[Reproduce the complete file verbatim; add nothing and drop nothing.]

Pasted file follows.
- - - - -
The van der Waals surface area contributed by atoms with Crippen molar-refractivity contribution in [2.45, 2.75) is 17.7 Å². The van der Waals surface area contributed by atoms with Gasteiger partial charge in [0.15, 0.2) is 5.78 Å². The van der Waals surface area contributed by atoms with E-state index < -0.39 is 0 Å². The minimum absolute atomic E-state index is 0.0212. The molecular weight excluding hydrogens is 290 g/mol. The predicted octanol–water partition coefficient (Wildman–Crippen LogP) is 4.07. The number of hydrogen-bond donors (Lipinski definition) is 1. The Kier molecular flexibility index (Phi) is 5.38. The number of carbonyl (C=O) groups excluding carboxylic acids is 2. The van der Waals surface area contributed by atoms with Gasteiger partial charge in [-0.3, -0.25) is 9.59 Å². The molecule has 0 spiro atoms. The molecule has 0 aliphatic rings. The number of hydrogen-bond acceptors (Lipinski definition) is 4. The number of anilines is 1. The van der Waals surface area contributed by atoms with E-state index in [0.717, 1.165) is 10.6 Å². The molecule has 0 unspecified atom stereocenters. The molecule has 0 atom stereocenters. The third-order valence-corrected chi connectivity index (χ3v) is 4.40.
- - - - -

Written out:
The van der Waals surface area contributed by atoms with Crippen molar-refractivity contribution in [2.45, 2.75) is 17.7 Å². The van der Waals surface area contributed by atoms with Gasteiger partial charge in [0.15, 0.2) is 5.78 Å². The van der Waals surface area contributed by atoms with E-state index < -0.39 is 0 Å². The minimum absolute atomic E-state index is 0.0212. The molecular weight excluding hydrogens is 290 g/mol. The predicted octanol–water partition coefficient (Wildman–Crippen LogP) is 4.07. The number of hydrogen-bond donors (Lipinski definition) is 1. The Kier molecular flexibility index (Phi) is 5.38. The number of carbonyl (C=O) groups excluding carboxylic acids is 2. The van der Waals surface area contributed by atoms with Gasteiger partial charge in [-0.3, -0.25) is 9.59 Å². The molecule has 0 spiro atoms. The molecule has 0 aliphatic rings. The number of hydrogen-bond acceptors (Lipinski definition) is 4. The number of anilines is 1. The van der Waals surface area contributed by atoms with E-state index in [0.717, 1.165) is 10.6 Å². The molecule has 0 unspecified atom stereocenters. The molecule has 0 atom stereocenters. The third-order valence-corrected chi connectivity index (χ3v) is 4.40.